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Eight-year scientific monitoring program shows continued ecosystem health at Roberts Bank

By BCShippingNews 26 January 2016
Independent program concludes that there are no negative impacts from Deltaport's third berth...

A science-based program to monitor and manage the ecosystem of the Roberts Bank inter-causeway area has concluded after eight years of monitoring that the ecosystem has not suffered any significant negative impacts due to the construction of a third berth at the Deltaport container terminal, which began in 2007.

The independent monitoring program, called the Adaptive Management Strategy, was developed by Port Metro Vancouver in consultation with Environment Canada. It included a scientific advisory committee comprised of three scientists appointed to provide independent scientific and technical advice and recommendations to prevent or mitigate any significant negative ecosystem trends attributable to the Deltaport Third Berth Project.

The strategy was designed to look specifically for changes to the nutrient balance in the water, and for potential erosion effects, both of which could negatively affect the ecosystem of the area located between the Roberts Bank and Highway 17 causeways in Delta.

“It is very encouraging to see the plan put in place nine years ago has been successful in protecting the ecosystem at Roberts Bank”, said Duncan Wilson, Port Metro Vancouver’s Vice President of Corporate Social Responsibility. “The Deltaport Third Berth Project was designed to minimize impacts to the environment, and we invested approximately $25 million to implement more than 150 commitments to protect the environment, of which the Adaptive Management Strategy was one.”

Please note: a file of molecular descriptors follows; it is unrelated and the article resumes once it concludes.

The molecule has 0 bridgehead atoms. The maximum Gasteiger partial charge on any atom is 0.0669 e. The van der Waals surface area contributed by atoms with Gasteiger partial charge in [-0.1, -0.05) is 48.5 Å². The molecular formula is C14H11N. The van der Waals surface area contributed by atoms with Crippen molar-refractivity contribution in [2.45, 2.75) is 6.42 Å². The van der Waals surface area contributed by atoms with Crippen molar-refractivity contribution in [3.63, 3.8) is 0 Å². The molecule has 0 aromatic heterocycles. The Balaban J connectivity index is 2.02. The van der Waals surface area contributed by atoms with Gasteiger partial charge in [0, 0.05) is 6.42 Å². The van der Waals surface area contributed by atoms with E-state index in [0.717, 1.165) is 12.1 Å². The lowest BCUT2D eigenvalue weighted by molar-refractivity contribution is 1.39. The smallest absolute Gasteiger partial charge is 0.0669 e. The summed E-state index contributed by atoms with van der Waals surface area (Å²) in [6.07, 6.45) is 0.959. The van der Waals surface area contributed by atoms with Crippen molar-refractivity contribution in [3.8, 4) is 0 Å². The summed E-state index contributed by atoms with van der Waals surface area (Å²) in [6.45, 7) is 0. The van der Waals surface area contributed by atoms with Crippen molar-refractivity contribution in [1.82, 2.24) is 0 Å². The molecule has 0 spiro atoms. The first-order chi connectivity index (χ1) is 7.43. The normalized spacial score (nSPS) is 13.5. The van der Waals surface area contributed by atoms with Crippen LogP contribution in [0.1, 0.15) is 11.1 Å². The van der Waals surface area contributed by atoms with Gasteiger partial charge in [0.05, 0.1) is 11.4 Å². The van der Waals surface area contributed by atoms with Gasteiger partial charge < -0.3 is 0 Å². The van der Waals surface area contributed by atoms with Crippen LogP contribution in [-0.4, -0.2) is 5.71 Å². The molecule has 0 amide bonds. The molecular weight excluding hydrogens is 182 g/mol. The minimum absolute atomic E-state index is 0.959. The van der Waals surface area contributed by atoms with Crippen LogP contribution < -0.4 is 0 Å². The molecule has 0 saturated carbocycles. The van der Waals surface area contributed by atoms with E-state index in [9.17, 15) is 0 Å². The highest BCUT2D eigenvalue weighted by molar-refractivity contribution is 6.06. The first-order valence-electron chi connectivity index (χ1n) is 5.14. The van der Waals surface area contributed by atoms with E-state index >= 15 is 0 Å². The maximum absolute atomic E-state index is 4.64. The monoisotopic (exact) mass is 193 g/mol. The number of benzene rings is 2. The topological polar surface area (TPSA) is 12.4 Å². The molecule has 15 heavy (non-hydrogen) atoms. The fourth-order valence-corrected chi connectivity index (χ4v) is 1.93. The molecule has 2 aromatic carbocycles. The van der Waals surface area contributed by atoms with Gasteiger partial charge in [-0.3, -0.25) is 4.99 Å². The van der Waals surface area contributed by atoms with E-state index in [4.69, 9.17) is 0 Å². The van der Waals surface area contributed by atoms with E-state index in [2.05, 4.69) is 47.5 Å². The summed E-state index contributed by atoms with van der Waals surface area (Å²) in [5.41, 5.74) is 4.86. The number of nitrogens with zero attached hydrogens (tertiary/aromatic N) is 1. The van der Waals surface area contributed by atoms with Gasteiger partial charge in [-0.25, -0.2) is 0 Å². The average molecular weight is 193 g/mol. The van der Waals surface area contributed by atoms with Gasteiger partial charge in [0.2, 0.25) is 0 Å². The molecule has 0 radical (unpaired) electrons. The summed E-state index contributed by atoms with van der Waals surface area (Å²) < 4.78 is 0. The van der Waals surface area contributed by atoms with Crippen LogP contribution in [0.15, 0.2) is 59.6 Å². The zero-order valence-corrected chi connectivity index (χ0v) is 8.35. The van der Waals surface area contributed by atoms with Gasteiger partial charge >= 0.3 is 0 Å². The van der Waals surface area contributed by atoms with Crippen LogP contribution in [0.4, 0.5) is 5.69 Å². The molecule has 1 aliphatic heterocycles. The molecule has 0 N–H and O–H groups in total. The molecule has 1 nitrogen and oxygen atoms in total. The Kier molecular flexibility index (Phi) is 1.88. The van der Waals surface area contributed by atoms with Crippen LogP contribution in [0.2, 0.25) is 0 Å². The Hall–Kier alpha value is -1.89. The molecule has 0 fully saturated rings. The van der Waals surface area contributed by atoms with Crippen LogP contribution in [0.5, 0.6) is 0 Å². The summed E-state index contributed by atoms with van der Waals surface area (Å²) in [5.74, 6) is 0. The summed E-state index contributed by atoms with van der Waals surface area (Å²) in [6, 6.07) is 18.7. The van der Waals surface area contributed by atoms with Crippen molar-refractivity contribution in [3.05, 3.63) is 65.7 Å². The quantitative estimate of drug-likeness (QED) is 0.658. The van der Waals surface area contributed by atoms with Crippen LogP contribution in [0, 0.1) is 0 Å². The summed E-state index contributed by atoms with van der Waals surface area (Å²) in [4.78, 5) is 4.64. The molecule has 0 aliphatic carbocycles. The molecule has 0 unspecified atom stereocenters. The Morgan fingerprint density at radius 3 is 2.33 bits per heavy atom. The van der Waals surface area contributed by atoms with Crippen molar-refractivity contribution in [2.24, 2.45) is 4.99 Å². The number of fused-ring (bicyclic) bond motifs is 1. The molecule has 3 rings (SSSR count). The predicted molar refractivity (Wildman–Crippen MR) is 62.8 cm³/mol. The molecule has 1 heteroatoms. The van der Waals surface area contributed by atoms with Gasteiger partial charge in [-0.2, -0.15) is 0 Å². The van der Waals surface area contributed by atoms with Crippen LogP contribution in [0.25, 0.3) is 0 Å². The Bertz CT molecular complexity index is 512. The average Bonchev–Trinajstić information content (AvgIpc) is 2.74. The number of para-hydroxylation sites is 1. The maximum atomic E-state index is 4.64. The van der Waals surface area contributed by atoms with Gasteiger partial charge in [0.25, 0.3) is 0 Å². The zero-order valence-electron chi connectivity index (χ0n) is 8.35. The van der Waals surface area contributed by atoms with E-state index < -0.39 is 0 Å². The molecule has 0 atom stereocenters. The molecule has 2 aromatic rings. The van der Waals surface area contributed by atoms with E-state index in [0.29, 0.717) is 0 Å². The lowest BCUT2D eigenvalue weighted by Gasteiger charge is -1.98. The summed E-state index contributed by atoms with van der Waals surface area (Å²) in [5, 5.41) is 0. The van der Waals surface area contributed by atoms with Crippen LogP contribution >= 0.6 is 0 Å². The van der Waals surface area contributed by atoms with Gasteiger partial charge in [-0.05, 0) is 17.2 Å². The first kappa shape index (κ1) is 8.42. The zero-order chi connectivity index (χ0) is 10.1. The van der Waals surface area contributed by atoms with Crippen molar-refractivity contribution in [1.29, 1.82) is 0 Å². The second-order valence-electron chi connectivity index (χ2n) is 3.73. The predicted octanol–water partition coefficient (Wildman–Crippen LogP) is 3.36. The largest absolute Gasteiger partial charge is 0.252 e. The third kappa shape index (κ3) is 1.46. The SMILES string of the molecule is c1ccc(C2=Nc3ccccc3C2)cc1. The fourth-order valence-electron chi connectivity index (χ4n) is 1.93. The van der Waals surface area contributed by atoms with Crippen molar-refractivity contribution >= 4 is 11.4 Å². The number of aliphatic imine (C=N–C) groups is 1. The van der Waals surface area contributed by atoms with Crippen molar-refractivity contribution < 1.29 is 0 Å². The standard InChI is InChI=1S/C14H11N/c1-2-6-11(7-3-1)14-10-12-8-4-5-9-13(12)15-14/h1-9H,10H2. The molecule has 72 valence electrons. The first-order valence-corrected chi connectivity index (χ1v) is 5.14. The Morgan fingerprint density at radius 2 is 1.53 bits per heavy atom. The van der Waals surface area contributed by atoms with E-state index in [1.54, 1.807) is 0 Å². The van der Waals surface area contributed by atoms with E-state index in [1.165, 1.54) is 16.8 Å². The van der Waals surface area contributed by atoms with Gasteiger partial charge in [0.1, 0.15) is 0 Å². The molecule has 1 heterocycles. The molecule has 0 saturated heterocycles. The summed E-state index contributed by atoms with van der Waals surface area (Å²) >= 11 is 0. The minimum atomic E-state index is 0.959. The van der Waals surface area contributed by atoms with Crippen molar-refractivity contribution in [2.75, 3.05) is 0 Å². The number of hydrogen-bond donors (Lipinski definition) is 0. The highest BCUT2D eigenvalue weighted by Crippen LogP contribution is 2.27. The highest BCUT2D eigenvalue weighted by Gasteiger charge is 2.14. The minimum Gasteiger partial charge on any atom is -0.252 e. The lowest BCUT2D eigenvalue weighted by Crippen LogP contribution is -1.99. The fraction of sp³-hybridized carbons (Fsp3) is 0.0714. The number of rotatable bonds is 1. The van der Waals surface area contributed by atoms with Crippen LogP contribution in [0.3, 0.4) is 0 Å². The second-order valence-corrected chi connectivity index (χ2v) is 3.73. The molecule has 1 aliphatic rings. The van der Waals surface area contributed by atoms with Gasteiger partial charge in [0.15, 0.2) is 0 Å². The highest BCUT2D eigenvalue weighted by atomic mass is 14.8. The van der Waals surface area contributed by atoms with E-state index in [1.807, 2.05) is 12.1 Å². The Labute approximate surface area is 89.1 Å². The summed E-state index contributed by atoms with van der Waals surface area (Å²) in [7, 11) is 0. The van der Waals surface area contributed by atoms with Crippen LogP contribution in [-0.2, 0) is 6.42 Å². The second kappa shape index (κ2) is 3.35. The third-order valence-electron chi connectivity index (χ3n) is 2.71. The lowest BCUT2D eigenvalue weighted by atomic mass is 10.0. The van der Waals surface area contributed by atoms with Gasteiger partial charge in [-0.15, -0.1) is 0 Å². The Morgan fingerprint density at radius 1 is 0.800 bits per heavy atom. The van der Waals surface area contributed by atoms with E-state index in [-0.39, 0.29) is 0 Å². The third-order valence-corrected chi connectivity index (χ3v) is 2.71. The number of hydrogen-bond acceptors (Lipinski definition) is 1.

The strategy was initiated in 2007 when construction of the Deltaport third berth commenced, and carried through until 2014. Science-based monitoring concluded there was no evidence of significant environmental impacts from the project.  One small localized area behind a tugboat basin showed changes in water and sediment quality due to poor drainage. The port authority responded to this by installing a swale in a berm to increase drainage, a move that is proving successful.

“The 2014 Annual Report is a public document that provides a summary of work in the past eight years, as well as full details of the tens of thousands of measurements made over the course of the program,” said Ron Ydenberg, member of the scientific advisory committee. “The purpose of the report is to provide full transparency, so that all interested parties - including the public - may be assured that the Adaptive Management Strategy was carefully and independently scrutinized, that the work was thorough, and that the conclusions reached are supported by solid empirical evidence.”

The final report on the strategy, as well as yearly reports since 2007, is available on Port Metro Vancouver’s website. More information can also be found at our Delta Community Office located at 5225A Ladner Trunk Road Ladner, Delta.

As a Canadian port authority, Port Metro Vancouver is mandated to facilitate Canada’s trade demand in a manner that ensures safety, the protection of the environment and consideration of local communities. Port Metro Vancouver is recognized globally as a leader in sustainability, including by the likes of Sir Richard Branson and the Carbon War Room. In 2015 the port authority announced initiatives such as shore power for container vessels and the